Jesus came into the world over 2,000 years ago. Even historians who are not Christian support that claim. But as Christians, we believe Jesus came not only into the world of the historical past; we believe Jesus continues to come into the world of today. And he comes not only into the world in general, but into our lives in particular.
A question to ask then is this: How does Jesus come into our lives? One way he comes is described by Jesus himself through this short similitude:
Be sure of this: if the master of the house had known the hour when the thief was coming, he would not have let his house be broken into. You also must be prepared, for at an hour you do not expect, the Son of Man will come. (Lk. 12:39-40).
What’s interesting about that first sentence is that it is not a warning against a future break-in. No, the break-in has already occurred. The crime has been committed. The thief was successful. But these words are part of a similitude. What is the real break-in Jesus is speaking about here? The second sentence tells us: it is the coming of the “Son of Man.” It is Jesus. It is the coming of the Reign of God or the Kingdom of God. The break-in is Divine—and it has already happened.
I find it fascinating that Jesus compares his coming and the coming of the Reign of God to a thief in the night. It’s almost comical. But the two things are similar. How? For one thing, a characteristic of most successful break-ins is the element of surprise. The break-in was not expected. Jesus’ coming was a surprise. And he came in ways that were not expected. He came not as a mighty king parading around in a chariot in the streets of Rome, for example. No, he came as a simple, lowly Jew trudging along the dusty roads of Galilee.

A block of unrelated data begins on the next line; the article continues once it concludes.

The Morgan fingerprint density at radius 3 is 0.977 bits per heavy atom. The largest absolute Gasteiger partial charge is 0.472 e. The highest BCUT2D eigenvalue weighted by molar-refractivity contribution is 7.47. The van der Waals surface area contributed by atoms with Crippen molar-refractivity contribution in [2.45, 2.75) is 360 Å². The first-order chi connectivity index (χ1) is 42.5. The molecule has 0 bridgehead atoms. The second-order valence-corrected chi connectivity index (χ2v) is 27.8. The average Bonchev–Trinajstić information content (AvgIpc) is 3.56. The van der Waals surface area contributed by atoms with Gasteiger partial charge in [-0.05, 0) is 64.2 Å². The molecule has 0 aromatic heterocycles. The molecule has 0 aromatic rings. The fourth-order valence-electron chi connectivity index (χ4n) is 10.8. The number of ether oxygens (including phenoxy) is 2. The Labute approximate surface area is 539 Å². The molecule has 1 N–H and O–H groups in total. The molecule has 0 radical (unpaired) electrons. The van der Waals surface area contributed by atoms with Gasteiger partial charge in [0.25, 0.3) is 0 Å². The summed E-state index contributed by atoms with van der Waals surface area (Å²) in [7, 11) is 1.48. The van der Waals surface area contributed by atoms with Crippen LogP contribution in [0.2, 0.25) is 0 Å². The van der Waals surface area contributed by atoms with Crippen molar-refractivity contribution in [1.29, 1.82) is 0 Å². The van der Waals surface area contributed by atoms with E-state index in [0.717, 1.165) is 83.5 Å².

Jesus came not employing force or violence to spread his teachings. In Gethsemane, remember, he told Peter to put away his sword. Instead Jesus came using tenderness and love to convey his message. In the end he didn’t appear to defeat power and violence. On the contrary, he submitted himself to the power and violence of others. And although Jesus worked many miracles, he did not remove pain and suffering from the world. Instead he embraced his own pain and suffering, surrendered his entire being to Abba, and transformed suffering into redeeming grace. What a surprise he was!
Jesus, like that successful thief, comes in surprising and unexpected ways into our lives too. He comes in joy perhaps, but also in sorrow. He comes in good health, but also in sickness and pain. He comes in success maybe, but also in failure. He comes in goodness, but also in the midst of evil. Jesus comes secretly—often with no big splash. He has a habit of breaking into our routine, our complacency, our compulsions, our stubbornness. We may try barricading our doors. But it’s no use. No security system can keep him out. Why? I say this with great reverence: Jesus is just too sneaky. He’s just too good at what he does best: stealing people’s hearts.
Jesus comes into our world and into our lives as a thief in the night. He told us so. This means no one is safe from him. And in that truth lies the salvation of the world.
Let us pray:
Jesus, you come as a thief in the night
into our world and into my life.
You come in surprising and unexpected ways.
You come in things I’ve taken for granted,
in people I’ve written off,
in situations I’ve labeled hopeless.
You break through the barricades I’ve put up to keep you out:
busyness, stubbornness, anger, hatred, cynicism, apathy.
Jesus, you come as a thief in the night.
Thank you. Thank you.
Have you ever experienced Jesus breaking into your life in surprising and unexpected ways?
What barricades (besides the ones mentioned here) do we put up to keep Jesus out?
PS: Thank you to all the women of the Steubenville Diocese whom I met last Saturday at our retreat day in St. Clairsville, Ohio. I enjoyed my day with you. Thank you for warmly welcoming me and for inspiring me with your faith and goodness.